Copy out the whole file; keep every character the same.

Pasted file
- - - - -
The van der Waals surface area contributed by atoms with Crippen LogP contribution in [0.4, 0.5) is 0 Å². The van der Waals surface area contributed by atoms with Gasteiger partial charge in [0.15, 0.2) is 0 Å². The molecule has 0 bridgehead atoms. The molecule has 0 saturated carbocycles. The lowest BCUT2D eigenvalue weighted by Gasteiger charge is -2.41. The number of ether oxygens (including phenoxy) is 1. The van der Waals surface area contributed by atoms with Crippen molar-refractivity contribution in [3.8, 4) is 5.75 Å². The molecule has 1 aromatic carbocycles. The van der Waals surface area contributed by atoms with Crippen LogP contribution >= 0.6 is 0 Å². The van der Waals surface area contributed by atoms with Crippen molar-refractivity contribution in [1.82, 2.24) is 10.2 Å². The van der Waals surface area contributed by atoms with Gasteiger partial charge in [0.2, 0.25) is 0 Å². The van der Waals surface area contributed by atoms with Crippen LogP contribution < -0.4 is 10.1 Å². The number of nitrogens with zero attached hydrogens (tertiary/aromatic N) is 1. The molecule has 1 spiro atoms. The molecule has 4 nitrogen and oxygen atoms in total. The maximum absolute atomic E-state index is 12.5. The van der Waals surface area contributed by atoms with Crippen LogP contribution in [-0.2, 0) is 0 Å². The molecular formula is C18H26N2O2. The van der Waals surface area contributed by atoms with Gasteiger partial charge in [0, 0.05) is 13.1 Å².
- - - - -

The van der Waals surface area contributed by atoms with Crippen LogP contribution in [0.4, 0.5) is 0 Å². The van der Waals surface area contributed by atoms with Gasteiger partial charge in [0.15, 0.2) is 0 Å². The molecule has 0 bridgehead atoms. The molecule has 0 saturated carbocycles. The lowest BCUT2D eigenvalue weighted by Gasteiger charge is -2.41. The number of ether oxygens (including phenoxy) is 1. The van der Waals surface area contributed by atoms with Crippen molar-refractivity contribution in [3.8, 4) is 5.75 Å². The molecule has 1 aromatic carbocycles. The van der Waals surface area contributed by atoms with Crippen LogP contribution >= 0.6 is 0 Å². The van der Waals surface area contributed by atoms with Crippen molar-refractivity contribution in [1.82, 2.24) is 10.2 Å². The van der Waals surface area contributed by atoms with Gasteiger partial charge in [0.2, 0.25) is 0 Å². The van der Waals surface area contributed by atoms with Crippen LogP contribution < -0.4 is 10.1 Å². The number of nitrogens with zero attached hydrogens (tertiary/aromatic N) is 1. The molecule has 1 spiro atoms. The molecule has 4 nitrogen and oxygen atoms in total. The maximum absolute atomic E-state index is 12.5. The van der Waals surface area contributed by atoms with Crippen LogP contribution in [-0.2, 0) is 0 Å². The molecular formula is C18H26N2O2. The van der Waals surface area contributed by atoms with Gasteiger partial charge in [0, 0.05) is 13.1 Å².